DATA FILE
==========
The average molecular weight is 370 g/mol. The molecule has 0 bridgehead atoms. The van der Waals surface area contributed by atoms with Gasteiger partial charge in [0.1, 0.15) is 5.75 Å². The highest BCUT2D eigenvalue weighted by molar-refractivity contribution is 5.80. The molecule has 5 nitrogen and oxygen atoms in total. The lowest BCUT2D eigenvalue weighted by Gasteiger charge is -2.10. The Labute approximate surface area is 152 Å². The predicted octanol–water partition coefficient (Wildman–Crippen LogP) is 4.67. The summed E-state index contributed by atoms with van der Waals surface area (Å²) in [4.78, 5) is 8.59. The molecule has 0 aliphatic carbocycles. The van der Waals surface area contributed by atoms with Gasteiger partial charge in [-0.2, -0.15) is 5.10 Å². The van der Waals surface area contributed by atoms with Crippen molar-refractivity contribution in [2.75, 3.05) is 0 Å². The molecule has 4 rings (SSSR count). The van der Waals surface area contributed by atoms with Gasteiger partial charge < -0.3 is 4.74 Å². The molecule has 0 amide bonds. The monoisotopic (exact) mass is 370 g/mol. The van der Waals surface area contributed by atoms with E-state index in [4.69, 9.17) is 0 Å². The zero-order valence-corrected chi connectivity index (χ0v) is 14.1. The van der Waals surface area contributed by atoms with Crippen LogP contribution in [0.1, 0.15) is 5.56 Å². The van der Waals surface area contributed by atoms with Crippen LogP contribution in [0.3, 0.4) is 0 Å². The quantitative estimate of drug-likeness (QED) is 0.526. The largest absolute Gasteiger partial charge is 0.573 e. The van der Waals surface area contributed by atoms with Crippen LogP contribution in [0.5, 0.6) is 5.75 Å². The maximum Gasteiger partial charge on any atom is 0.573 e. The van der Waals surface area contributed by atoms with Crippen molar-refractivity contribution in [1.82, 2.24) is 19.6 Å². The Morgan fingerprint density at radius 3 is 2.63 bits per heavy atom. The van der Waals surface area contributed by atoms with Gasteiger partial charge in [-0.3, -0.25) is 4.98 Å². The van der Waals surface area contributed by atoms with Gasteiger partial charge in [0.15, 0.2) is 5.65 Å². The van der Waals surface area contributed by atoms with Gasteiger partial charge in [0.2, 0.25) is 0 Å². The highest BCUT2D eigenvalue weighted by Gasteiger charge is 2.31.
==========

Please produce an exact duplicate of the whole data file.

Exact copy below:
The average molecular weight is 370 g/mol. The molecule has 0 bridgehead atoms. The van der Waals surface area contributed by atoms with Gasteiger partial charge in [0.1, 0.15) is 5.75 Å². The highest BCUT2D eigenvalue weighted by molar-refractivity contribution is 5.80. The molecule has 5 nitrogen and oxygen atoms in total. The lowest BCUT2D eigenvalue weighted by Gasteiger charge is -2.10. The Labute approximate surface area is 152 Å². The predicted octanol–water partition coefficient (Wildman–Crippen LogP) is 4.67. The summed E-state index contributed by atoms with van der Waals surface area (Å²) in [4.78, 5) is 8.59. The molecule has 0 aliphatic carbocycles. The van der Waals surface area contributed by atoms with Gasteiger partial charge in [-0.2, -0.15) is 5.10 Å². The van der Waals surface area contributed by atoms with Crippen molar-refractivity contribution in [2.75, 3.05) is 0 Å². The molecule has 4 rings (SSSR count). The van der Waals surface area contributed by atoms with Gasteiger partial charge < -0.3 is 4.74 Å². The molecule has 0 amide bonds. The monoisotopic (exact) mass is 370 g/mol. The van der Waals surface area contributed by atoms with E-state index in [4.69, 9.17) is 0 Å². The zero-order valence-corrected chi connectivity index (χ0v) is 14.1. The van der Waals surface area contributed by atoms with Crippen LogP contribution in [0.1, 0.15) is 5.56 Å². The van der Waals surface area contributed by atoms with Crippen LogP contribution in [0.3, 0.4) is 0 Å². The quantitative estimate of drug-likeness (QED) is 0.526. The largest absolute Gasteiger partial charge is 0.573 e. The van der Waals surface area contributed by atoms with Crippen LogP contribution in [0.5, 0.6) is 5.75 Å². The maximum Gasteiger partial charge on any atom is 0.573 e. The van der Waals surface area contributed by atoms with Crippen molar-refractivity contribution in [1.82, 2.24) is 19.6 Å². The Morgan fingerprint density at radius 3 is 2.63 bits per heavy atom. The van der Waals surface area contributed by atoms with Gasteiger partial charge in [-0.3, -0.25) is 4.98 Å². The van der Waals surface area contributed by atoms with Gasteiger partial charge in [0.15, 0.2) is 5.65 Å². The van der Waals surface area contributed by atoms with Gasteiger partial charge in [0.2, 0.25) is 0 Å². The highest BCUT2D eigenvalue weighted by Gasteiger charge is 2.31.